Native Youth Wellness Initiative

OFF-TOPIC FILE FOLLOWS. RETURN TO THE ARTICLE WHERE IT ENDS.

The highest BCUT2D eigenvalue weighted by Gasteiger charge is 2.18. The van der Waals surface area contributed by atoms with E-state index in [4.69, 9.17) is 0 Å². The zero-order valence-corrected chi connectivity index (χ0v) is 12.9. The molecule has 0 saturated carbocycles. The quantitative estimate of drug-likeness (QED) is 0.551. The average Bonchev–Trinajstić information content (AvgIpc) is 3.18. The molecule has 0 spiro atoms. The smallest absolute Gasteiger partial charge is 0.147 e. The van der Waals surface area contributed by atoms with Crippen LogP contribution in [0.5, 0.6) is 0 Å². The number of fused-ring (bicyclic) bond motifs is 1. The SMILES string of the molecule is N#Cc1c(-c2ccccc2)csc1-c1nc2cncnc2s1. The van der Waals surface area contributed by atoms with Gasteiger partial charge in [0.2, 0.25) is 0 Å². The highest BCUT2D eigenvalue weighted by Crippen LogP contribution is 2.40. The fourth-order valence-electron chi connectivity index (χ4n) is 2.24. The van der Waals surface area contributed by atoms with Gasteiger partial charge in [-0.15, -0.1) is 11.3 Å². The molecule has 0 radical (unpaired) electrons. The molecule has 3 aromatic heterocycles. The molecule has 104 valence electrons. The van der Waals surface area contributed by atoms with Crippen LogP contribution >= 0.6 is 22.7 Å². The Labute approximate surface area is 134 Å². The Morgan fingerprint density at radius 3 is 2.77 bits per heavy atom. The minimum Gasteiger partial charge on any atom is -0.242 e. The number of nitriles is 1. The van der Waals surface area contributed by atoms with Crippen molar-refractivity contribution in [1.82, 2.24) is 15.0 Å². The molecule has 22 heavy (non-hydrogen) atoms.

The Native Youth Wellness Initiative is both a local and State-wide prevention program. It encompasses direct suicide prevention activities that target high-risk urban American Indian and Alaska Native youth, ages 10-24, in the San Francisco Bay Area as well as blanketing the State of Californiaâ€‖s Native population with suicide prevention information. The goals of this program center around reduction of suicide completion and attempts through providing culturally appropriate direct services including training of gatekeepers, implementation of mental health screenings within primary care couple with referral to mental health screenings within primary care coupled with referral to mental health therapy, providing opportunities to support protective factors known to aid in the prevention of suicide and promotion of community-based, participatory social media activities that highlight awareness of the National Suicide Prevention Hotline. The Native American Health Center has provided medical care, mental health, and substance abuse services to Native American families and their children for over 25 years. Programming is based on a cultural framework that links services, treatment and prevention in a holistic approach that is congruent with Native American values and traditions. In more recent years, the Native American Health Center has incorporated youth prevention services in order to address the specific needs of young Native people. The Native Youth Wellness Initiative will expand on existing prevention efforts to enact a community-focused, culturally specific suicide prevention program for local Native youth. The Native American Health Center has also been working on the State level to address mental health disparities among American Indian and Alaska Natives as well as bring forward messaging to Native women about alcohol and drug use. This work will provide the infrastructure in order to effectively deliver a social media campaign regarding suicide prevention. The Native American Health Center proposes to screen 200 youth in the primary care settings resulting in referrals of all youth demonstrating suicide risk to behavioral health care services and 25 of youth receiving mental health treatment on an annual basis. Further, the Native Youth Wellness Initiative will train 10 gatekeepers, mobilize a culturally competent social media initiative that targets 500 Native American youth with appropriate suicide messaging across the State; and will maximize known protective factors by providing opportunities for youth to feel connected to family and culture. Expected outcomes from the Native Youth Wellness Initiative include: increased number of individuals trained in youth suicide prevention, increased number of Native youth exposed to suicide prevention messages, increased number of Natives that are knowledgeable of the National Suicide Prevention Hotline, increased number of opportunities that youth have to feel connected to family and culture, increased number of youth suicide assessments, and increase in utilization of mental health services by the most at-risk Native youth.